Map Out the Important Stuff!
Reading to Learn

By: Meaghan Lambert

Rationale:  Summarization is a very important concept for primary grade students to understand.  The ability to comprehend and synthesize any type                     of text is extremely beneficial to a student's future success in their education.  In this lesson, I will teach students how to make a story                         map of a text.  This will benefit them so that they can see how completing a story map can help improve their summarization skills which will                     help them with their reading comprehension.


*       Multiple copies of The Indian in the Cupboard by Lynne Reid Banks. 

*       One copy of The Borrowers by Mary Norton.

*       One copy of a story map (see attached).

*       A few sheets of blank paper (preferably butcher paper).

*       Dry erase board.

*       Markers.


1.      First you will need to begin by reviewing silent reading from the last lesson.  "Can anyone tell me what strategy we learned in our last lesson?"  [Allow time for students to answer.]  "Yes, that is correct, we learned how to become better silent readers.  Why do you think it is a good idea for you to learn how to read silently?"  [Allow time for answers.]  "Great answers!  Lets review how to read silently to ourselves, pull out your book that you are currently reading, and begin reading silently." [Allow time for everyone to retrieve their books, and take a few moments to review how to read silently.]  Next, introduce what summarization and story mapping is.  "Okay, today class, we are going to learn a new strategy that will help us become better readers, it is  called summarization.  Summarization is a big word, but it has a very simple meaning, it is a tool that we use to pick out all of the important information from whatever we may be reading and discarding any unimportant information.  Does anyone think they can give me an example of something important in a book or article they may read?"  [Allow time for students to answer.]  "Yes, the characters, or the plot are both important information in a book!  Great job!  Well, today, we are going to learn a fun way to summarize what we read.  This fun way is called story mapping.  Story mapping is when you complete a chart with boxes on it.  In the boxes, you fill in the characters, setting, plot or problems (with attempts/events) and the resolution or outcome.  When you have completed a story map, it will help you summarize all of the main points and ideas in the book."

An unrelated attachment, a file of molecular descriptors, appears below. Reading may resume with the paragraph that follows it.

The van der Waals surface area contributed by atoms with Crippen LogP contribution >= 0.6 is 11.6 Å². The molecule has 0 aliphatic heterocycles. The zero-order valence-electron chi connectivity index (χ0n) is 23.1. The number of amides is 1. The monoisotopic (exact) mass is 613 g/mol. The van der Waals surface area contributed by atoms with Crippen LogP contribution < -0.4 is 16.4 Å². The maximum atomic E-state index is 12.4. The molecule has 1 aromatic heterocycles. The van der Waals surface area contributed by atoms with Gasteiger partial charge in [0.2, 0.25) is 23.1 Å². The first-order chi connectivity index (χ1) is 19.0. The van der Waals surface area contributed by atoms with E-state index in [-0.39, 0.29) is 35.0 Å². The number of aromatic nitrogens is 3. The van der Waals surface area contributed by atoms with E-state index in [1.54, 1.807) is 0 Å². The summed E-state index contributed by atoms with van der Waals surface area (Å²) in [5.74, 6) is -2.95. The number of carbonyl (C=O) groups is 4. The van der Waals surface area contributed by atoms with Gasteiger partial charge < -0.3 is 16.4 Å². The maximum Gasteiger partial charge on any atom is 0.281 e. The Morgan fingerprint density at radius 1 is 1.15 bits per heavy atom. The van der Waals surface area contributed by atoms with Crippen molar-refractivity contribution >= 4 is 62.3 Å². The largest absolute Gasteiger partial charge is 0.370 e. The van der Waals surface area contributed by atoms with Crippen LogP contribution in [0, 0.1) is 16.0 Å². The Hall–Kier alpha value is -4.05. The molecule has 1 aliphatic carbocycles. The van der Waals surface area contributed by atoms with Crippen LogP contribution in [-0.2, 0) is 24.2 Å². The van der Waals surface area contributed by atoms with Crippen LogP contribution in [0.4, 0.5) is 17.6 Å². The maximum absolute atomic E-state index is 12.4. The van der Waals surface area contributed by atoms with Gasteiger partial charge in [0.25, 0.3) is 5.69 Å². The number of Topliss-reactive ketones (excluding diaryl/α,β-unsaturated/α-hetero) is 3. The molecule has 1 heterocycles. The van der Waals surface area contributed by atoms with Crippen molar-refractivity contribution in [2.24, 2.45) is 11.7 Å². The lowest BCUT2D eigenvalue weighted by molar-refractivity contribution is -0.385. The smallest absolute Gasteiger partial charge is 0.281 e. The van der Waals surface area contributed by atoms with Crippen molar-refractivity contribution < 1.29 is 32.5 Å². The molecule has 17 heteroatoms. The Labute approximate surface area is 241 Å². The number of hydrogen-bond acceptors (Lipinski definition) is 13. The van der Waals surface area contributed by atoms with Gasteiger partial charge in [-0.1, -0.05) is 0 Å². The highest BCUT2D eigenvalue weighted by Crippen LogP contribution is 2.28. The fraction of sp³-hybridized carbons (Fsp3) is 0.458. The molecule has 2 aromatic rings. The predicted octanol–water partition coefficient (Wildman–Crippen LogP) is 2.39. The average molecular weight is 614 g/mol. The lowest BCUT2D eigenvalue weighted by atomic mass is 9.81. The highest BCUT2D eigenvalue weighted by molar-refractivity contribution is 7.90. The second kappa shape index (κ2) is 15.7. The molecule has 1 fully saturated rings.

2.    Have the copy of a story map handy.  "Now, I am going to model how to make a story map for the book I am reading aloud to you, The Borrowers by Mary Norton."  Model how to make a story map by copying it from the sheet onto the board.  Explain each box carefully.  Ask the students to help you in figure out who the characters were and write them down in the corresponding box.  Also ask a few questions about what the problem or setting was and write down their answers in the corresponding boxes.  "Can anyone tell me some details that may not be important enough to put into the map?"  [Allow time for students to answer.]  "Great job!  Details like what color Tommy's shirt was in the book, isn't very important, so that is why we do not put details such as that into our story map!" [You may complete the entire story map if time permits, if not, just fill in a few boxes and ask if the students have any questions about how to complete a story map.]

 3.    "Okay, now everyone needs to get into their literature discussion group because now you are going to create a story map about the book you have just concluded, The Indian in the Cupboard by Lynne Reid Banks."  [Normally students would be in literature discussion groups where each group had a different book, however this is our first attempt at literature discussion groups, so they all are reading the same book.]  Pass out to each group a large sheet of butcher paper and markers.  "Now, work with the others in your group and draw a story map like I have used on the board on your paper that has been provided.  Remember that you do not have to draw plain square boxes; you may be creative and use different shapes. Once you have drawn the story map, work as a group to fill in all of the boxes.  Once your group has finished making the story map, you have one more thing to do.  By using the story map that your group has just created, write a one-paragraph summary of the book (only 3-5 sentences).  This assignment is an independent one, that means you need to work by yourself.  "

 4.    Give sufficient time for all students to complete their story map and paragraph summary of the book.  "Now that you are all finished, each group is going to come up to the front of the room and present their story map." [Allow time for group presentations.]  "I am so proud that everyone did an excellent job today!  Does everyone see how creating a story map helps them summarize what they read?  This is another tool that you can place in your "toolbox" to use in the future when reading!"

Assessment:    The student's presentations and story maps will serve as the group's assessment.  Also, their summary paragraph that they turn in will    serve as their individual assessment.  All forms of assessments will be used to determine whether or not each student has comprehended our new strategies of summarization and story mapping.


Banks, Lynne Reid. The Indian in the Cupboard.  Doubleday and Company. New York: 1981.

Norton, Mary.  The Borrowers.  Scholastic Inc.  New York: 1953.

"Fun With Summarizing" by Kara Oglesby:

 "What’s Important to You?"  by: Shay Mink:

 Story Map: df

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